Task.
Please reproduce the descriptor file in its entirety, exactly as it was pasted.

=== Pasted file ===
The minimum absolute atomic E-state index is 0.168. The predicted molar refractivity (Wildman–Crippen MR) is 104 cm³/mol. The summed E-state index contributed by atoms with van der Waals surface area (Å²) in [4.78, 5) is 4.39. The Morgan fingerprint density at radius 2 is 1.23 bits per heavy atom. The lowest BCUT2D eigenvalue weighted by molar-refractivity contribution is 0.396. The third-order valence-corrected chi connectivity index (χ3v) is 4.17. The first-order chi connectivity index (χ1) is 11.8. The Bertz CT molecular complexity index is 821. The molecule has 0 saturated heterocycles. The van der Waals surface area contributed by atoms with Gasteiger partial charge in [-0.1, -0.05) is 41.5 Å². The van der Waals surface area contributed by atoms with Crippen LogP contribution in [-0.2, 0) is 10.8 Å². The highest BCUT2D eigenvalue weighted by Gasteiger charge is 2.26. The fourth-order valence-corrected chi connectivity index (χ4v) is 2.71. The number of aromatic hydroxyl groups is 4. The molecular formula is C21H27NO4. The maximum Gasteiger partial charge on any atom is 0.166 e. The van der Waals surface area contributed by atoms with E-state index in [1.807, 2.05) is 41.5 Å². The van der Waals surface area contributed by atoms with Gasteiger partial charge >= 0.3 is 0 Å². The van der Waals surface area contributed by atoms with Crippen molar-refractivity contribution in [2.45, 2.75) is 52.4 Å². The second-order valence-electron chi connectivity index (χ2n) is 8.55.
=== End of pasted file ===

The minimum absolute atomic E-state index is 0.168. The predicted molar refractivity (Wildman–Crippen MR) is 104 cm³/mol. The summed E-state index contributed by atoms with van der Waals surface area (Å²) in [4.78, 5) is 4.39. The Morgan fingerprint density at radius 2 is 1.23 bits per heavy atom. The lowest BCUT2D eigenvalue weighted by molar-refractivity contribution is 0.396. The third-order valence-corrected chi connectivity index (χ3v) is 4.17. The first-order chi connectivity index (χ1) is 11.8. The Bertz CT molecular complexity index is 821. The molecule has 0 saturated heterocycles. The van der Waals surface area contributed by atoms with Gasteiger partial charge in [-0.1, -0.05) is 41.5 Å². The van der Waals surface area contributed by atoms with Crippen LogP contribution in [-0.2, 0) is 10.8 Å². The highest BCUT2D eigenvalue weighted by Gasteiger charge is 2.26. The fourth-order valence-corrected chi connectivity index (χ4v) is 2.71. The number of aromatic hydroxyl groups is 4. The molecular formula is C21H27NO4. The maximum Gasteiger partial charge on any atom is 0.166 e. The van der Waals surface area contributed by atoms with E-state index in [1.807, 2.05) is 41.5 Å². The van der Waals surface area contributed by atoms with Gasteiger partial charge >= 0.3 is 0 Å². The van der Waals surface area contributed by atoms with Crippen molar-refractivity contribution in [2.45, 2.75) is 52.4 Å². The second-order valence-electron chi connectivity index (χ2n) is 8.55.